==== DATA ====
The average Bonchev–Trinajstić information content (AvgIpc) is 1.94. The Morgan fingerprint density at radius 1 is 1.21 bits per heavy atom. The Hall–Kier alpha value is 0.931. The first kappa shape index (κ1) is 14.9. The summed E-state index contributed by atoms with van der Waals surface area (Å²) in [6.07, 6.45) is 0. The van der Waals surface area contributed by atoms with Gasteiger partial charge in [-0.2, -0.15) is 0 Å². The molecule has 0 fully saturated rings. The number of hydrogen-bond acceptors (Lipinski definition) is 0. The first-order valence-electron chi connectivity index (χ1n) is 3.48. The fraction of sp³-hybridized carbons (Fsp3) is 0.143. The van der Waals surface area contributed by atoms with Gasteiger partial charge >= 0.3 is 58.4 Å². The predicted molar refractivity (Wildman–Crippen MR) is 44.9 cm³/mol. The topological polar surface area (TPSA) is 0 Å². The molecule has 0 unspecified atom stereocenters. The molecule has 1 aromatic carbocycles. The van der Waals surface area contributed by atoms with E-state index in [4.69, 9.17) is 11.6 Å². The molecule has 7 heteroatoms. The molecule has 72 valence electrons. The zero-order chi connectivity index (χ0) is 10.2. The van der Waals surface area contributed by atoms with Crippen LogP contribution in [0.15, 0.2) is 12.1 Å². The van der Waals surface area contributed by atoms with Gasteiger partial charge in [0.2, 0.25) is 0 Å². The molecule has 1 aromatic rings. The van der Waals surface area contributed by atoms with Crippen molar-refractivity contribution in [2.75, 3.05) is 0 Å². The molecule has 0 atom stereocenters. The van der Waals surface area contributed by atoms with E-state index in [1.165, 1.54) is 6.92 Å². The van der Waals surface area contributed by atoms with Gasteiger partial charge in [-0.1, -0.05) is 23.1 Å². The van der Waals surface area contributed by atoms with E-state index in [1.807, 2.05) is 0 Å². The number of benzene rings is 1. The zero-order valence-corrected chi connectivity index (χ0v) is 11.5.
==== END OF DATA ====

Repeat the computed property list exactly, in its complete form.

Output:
The average Bonchev–Trinajstić information content (AvgIpc) is 1.94. The Morgan fingerprint density at radius 1 is 1.21 bits per heavy atom. The Hall–Kier alpha value is 0.931. The first kappa shape index (κ1) is 14.9. The summed E-state index contributed by atoms with van der Waals surface area (Å²) in [6.07, 6.45) is 0. The van der Waals surface area contributed by atoms with Gasteiger partial charge in [-0.2, -0.15) is 0 Å². The molecule has 0 fully saturated rings. The number of hydrogen-bond acceptors (Lipinski definition) is 0. The first-order valence-electron chi connectivity index (χ1n) is 3.48. The fraction of sp³-hybridized carbons (Fsp3) is 0.143. The van der Waals surface area contributed by atoms with Gasteiger partial charge >= 0.3 is 58.4 Å². The predicted molar refractivity (Wildman–Crippen MR) is 44.9 cm³/mol. The topological polar surface area (TPSA) is 0 Å². The molecule has 0 unspecified atom stereocenters. The molecule has 1 aromatic carbocycles. The van der Waals surface area contributed by atoms with E-state index in [4.69, 9.17) is 11.6 Å². The molecule has 7 heteroatoms. The molecule has 72 valence electrons. The zero-order chi connectivity index (χ0) is 10.2. The van der Waals surface area contributed by atoms with Crippen LogP contribution in [0.15, 0.2) is 12.1 Å². The van der Waals surface area contributed by atoms with Gasteiger partial charge in [0.2, 0.25) is 0 Å². The molecule has 1 aromatic rings. The van der Waals surface area contributed by atoms with Crippen molar-refractivity contribution in [2.75, 3.05) is 0 Å². The molecule has 0 atom stereocenters. The van der Waals surface area contributed by atoms with E-state index in [1.165, 1.54) is 6.92 Å². The van der Waals surface area contributed by atoms with Gasteiger partial charge in [-0.1, -0.05) is 23.1 Å². The van der Waals surface area contributed by atoms with E-state index in [1.807, 2.05) is 0 Å². The number of benzene rings is 1. The zero-order valence-corrected chi connectivity index (χ0v) is 11.5.